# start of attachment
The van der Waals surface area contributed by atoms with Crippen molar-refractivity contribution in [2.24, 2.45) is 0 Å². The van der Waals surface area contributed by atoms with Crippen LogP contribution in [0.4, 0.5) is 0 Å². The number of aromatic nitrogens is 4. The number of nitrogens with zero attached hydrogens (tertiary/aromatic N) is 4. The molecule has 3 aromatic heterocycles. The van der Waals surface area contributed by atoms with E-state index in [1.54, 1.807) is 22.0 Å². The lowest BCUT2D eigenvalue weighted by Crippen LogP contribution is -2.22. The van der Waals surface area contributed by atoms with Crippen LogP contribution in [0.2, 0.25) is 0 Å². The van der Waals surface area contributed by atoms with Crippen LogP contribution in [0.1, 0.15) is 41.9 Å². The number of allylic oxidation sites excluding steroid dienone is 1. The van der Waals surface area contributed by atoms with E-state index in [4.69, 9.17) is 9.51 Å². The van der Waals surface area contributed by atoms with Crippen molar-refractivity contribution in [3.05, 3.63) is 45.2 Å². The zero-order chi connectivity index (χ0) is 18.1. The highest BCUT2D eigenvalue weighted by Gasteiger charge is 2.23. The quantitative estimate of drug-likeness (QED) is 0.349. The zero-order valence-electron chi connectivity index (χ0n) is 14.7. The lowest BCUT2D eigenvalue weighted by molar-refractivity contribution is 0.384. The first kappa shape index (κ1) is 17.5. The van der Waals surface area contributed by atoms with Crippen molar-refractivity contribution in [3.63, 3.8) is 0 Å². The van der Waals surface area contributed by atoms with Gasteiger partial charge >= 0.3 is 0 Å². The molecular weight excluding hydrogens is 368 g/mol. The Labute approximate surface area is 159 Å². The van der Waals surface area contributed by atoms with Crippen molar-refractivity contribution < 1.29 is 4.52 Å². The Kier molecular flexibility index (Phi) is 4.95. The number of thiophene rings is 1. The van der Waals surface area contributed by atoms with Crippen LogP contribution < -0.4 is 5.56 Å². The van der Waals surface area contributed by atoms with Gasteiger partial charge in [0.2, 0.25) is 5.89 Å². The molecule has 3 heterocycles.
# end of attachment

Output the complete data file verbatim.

The van der Waals surface area contributed by atoms with Crippen molar-refractivity contribution in [2.24, 2.45) is 0 Å². The van der Waals surface area contributed by atoms with Crippen LogP contribution in [0.4, 0.5) is 0 Å². The number of aromatic nitrogens is 4. The number of nitrogens with zero attached hydrogens (tertiary/aromatic N) is 4. The molecule has 3 aromatic heterocycles. The van der Waals surface area contributed by atoms with E-state index in [1.54, 1.807) is 22.0 Å². The lowest BCUT2D eigenvalue weighted by Crippen LogP contribution is -2.22. The van der Waals surface area contributed by atoms with Crippen LogP contribution in [0.2, 0.25) is 0 Å². The van der Waals surface area contributed by atoms with Crippen LogP contribution in [0.1, 0.15) is 41.9 Å². The number of allylic oxidation sites excluding steroid dienone is 1. The van der Waals surface area contributed by atoms with E-state index in [4.69, 9.17) is 9.51 Å². The van der Waals surface area contributed by atoms with Crippen molar-refractivity contribution in [3.05, 3.63) is 45.2 Å². The zero-order chi connectivity index (χ0) is 18.1. The highest BCUT2D eigenvalue weighted by Gasteiger charge is 2.23. The quantitative estimate of drug-likeness (QED) is 0.349. The zero-order valence-electron chi connectivity index (χ0n) is 14.7. The lowest BCUT2D eigenvalue weighted by molar-refractivity contribution is 0.384. The first kappa shape index (κ1) is 17.5. The van der Waals surface area contributed by atoms with Crippen molar-refractivity contribution in [3.63, 3.8) is 0 Å². The van der Waals surface area contributed by atoms with Gasteiger partial charge >= 0.3 is 0 Å². The molecular weight excluding hydrogens is 368 g/mol. The Labute approximate surface area is 159 Å². The van der Waals surface area contributed by atoms with Crippen molar-refractivity contribution < 1.29 is 4.52 Å². The Kier molecular flexibility index (Phi) is 4.95. The number of thiophene rings is 1. The van der Waals surface area contributed by atoms with Crippen LogP contribution < -0.4 is 5.56 Å². The van der Waals surface area contributed by atoms with Gasteiger partial charge in [0.2, 0.25) is 5.89 Å². The molecule has 3 heterocycles.